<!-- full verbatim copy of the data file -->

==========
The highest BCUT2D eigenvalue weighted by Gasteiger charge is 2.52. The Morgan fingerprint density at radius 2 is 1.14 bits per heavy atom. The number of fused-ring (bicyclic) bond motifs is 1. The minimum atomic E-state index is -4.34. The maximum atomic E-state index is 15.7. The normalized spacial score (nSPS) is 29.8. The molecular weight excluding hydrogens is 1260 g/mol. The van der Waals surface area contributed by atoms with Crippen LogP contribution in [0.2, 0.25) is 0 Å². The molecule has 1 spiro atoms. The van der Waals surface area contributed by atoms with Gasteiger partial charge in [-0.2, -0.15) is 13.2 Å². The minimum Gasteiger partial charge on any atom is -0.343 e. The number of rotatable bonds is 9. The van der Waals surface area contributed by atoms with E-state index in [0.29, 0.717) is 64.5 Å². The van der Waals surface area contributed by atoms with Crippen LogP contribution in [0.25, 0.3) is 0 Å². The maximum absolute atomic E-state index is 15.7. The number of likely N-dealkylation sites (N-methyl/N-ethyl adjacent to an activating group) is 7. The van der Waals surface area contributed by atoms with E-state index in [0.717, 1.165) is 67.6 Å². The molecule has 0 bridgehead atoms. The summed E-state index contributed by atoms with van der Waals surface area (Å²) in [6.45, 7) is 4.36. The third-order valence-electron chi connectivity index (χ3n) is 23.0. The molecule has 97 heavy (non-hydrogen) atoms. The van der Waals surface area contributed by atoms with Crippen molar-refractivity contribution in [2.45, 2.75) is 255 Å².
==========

The highest BCUT2D eigenvalue weighted by Gasteiger charge is 2.52. The Morgan fingerprint density at radius 2 is 1.14 bits per heavy atom. The number of fused-ring (bicyclic) bond motifs is 1. The minimum atomic E-state index is -4.34. The maximum atomic E-state index is 15.7. The normalized spacial score (nSPS) is 29.8. The molecular weight excluding hydrogens is 1260 g/mol. The van der Waals surface area contributed by atoms with Crippen LogP contribution in [0.2, 0.25) is 0 Å². The molecule has 1 spiro atoms. The van der Waals surface area contributed by atoms with Gasteiger partial charge in [-0.2, -0.15) is 13.2 Å². The minimum Gasteiger partial charge on any atom is -0.343 e. The number of rotatable bonds is 9. The van der Waals surface area contributed by atoms with E-state index in [0.29, 0.717) is 64.5 Å². The van der Waals surface area contributed by atoms with Crippen LogP contribution in [0.25, 0.3) is 0 Å². The maximum absolute atomic E-state index is 15.7. The number of likely N-dealkylation sites (N-methyl/N-ethyl adjacent to an activating group) is 7. The van der Waals surface area contributed by atoms with E-state index in [0.717, 1.165) is 67.6 Å². The molecule has 0 bridgehead atoms. The summed E-state index contributed by atoms with van der Waals surface area (Å²) in [6.45, 7) is 4.36. The third-order valence-electron chi connectivity index (χ3n) is 23.0. The molecule has 97 heavy (non-hydrogen) atoms. The van der Waals surface area contributed by atoms with Crippen molar-refractivity contribution in [2.45, 2.75) is 255 Å².